The challenge of Boy Scouts’s homosexuality policy

My family has a rich Scouting background. I tell people, “We have so many Eagle Scouts, even my gay brother is an Eagle Scout.” It’s true.

I don’t like Boy Scouts of America’s (BSA’s) homosexuality policy, which bars homosexual adult leaders. I’d like a change: our understanding of homosexuality has improved, and BSA’s policy needs to improve, too. But at the same time, I don’t think the public debate appreciates the risk of change.

Every Scout unit is owned by a chartered organization. A charter is a license to use Boy Scouts’s program.

Most chartered organizations have negative views of homosexuality:

  1. 56% of Scouts are in units chartered by religious institutions with officially negative views of homosexuality, like the United Methodist Church, Latter Day Saints (Mormon) Church, and the Catholic Church.
  2. 3% of Scouts are in units chartered by religious institutions that accept homosexuality, like the United Church of Christ.
  3. The remaining 41% are in units chartered by civic or educational organizations, and their stances can vary. For example, a University Park, Texas unit, chartered by a parents’ club, barred a homosexual parent from leadership based on objections of other parents. (My son’s pack is chartered by a PTA.)

Even when accounting for variances within institutions–for example, some United Methodist congregations are accepting of homosexuality, some United Church of Christ congregations don’t accept it–it’s still likely that most chartered organizations have negative views of homosexuality.

The BSA is in a difficult spot: its ultimate power, its livelihood, rests in chartering organizations–they run the Scouting units, they provide all the youth, and they have the final voting authority in BSA.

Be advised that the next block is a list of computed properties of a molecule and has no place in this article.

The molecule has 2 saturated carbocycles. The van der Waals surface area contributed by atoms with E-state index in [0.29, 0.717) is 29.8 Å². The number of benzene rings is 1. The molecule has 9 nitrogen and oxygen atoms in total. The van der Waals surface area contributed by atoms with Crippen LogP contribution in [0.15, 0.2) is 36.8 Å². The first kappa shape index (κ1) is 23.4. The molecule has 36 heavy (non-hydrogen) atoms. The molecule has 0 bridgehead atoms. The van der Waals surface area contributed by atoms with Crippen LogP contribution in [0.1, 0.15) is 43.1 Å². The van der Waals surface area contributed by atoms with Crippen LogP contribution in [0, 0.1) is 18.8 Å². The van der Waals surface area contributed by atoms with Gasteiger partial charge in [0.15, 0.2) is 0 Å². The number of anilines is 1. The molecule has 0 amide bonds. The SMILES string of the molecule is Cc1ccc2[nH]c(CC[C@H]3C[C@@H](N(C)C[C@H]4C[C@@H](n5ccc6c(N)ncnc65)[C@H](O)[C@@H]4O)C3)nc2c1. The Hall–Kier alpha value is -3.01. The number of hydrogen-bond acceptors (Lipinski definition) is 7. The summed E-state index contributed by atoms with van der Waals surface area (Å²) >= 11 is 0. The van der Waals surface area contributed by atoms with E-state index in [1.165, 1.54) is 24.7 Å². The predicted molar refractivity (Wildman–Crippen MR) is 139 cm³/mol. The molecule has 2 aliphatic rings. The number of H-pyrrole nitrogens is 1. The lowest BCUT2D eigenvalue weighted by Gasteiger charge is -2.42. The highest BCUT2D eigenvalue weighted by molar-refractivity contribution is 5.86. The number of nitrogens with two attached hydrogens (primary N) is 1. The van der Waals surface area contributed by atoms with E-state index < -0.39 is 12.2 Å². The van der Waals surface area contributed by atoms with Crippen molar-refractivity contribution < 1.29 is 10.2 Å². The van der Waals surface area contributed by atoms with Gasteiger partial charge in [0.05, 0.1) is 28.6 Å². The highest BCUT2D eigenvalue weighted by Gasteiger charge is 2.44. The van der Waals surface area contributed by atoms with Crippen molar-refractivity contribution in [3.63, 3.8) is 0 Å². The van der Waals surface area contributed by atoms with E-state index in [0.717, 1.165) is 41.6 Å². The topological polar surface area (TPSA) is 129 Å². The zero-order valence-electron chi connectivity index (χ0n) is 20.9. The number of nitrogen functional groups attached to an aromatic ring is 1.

Can BSA survive if it angers most its chartering organizations?

I wish BSA could be neutral, letting chartered organizations do their own homosexuality policies, like what was recently proposed. But in seeking change, I don’t want to recklessly harm or destroy the centerpiece of the American Scouting movement.

I’m sure some of you will say this is still perpetuating discrimination. That’s just not true. It has taken decades, sometimes centuries, for society to correct civil rights problems. It’s not reasonable to expect the BSA to make instant-presto changes, especially given that it must be sensitive to the policies of its chartered organizations.

The ACLU’s scorched earth war on Boy Scouts isn’t the right solution. We can do this better, and we can do it right, with a pragmatic, dialogue-rich approach. In the end, destroying the organization is not the right way to fix its policies.

Circle 10 Council redistricting

Circle 10 Council, the Boy Scout council for the Dallas, TX area, is realigning its districts. The council thinks it hasn’t been done for at least 30 years. It’s time!

As a former District Commissioner for the White Rock District, I think this makes a ton of sense. The districts are too different in resources, members, and geography, and they sometimes pointlessly separate common communities. The proposal helps a lot.

So far Circle 10 has not released maps. I needed to figure out some mapmaking tools for my doctoral work anyway, so I thought I would make the maps myself. So I present to you Circle 10 Council’s new districts!

IMPORTANT: I am doing this on my own. This was not requested by the council. Also, the guidance I found wasn’t always fully precise, so I had to interpret in some areas.

Click on each image for a larger version.

Start with Dallas County:

Interesting changes:

  • White Rock and White Buffalo districts merged. (See detail below.)
  • North Traildivided into 3 parts:
    1. Fair Park area (formerly part of Comanche), downtown, and West View District are combined with the Park Cities part of North Trail. (See detail below.)
    2. Richardson ISD portion.
    3. Dallas ISD north of Northwest Highway, including Dallas ISD portions that were part of North District.
  • North becomes only Carrollton-Farmers Branch ISD.
  • Gray Owl gets split up. (See detail below.)
  • Unchanged:
    • Wisdom Trail
    • Mountain Lake
    • Western Star
    • Mustang

Here’s the merged White Rock/White Buffalo districts:

I always thought White Buffalo and White Rock should be combined. Both districts have more in common than other adjacent areas. Also, White Buffalo’s few traditional units didn’t make sense in a sea of program units.

Here’s Gray Owl:

It’s split into two parts:

  1. Garland ISD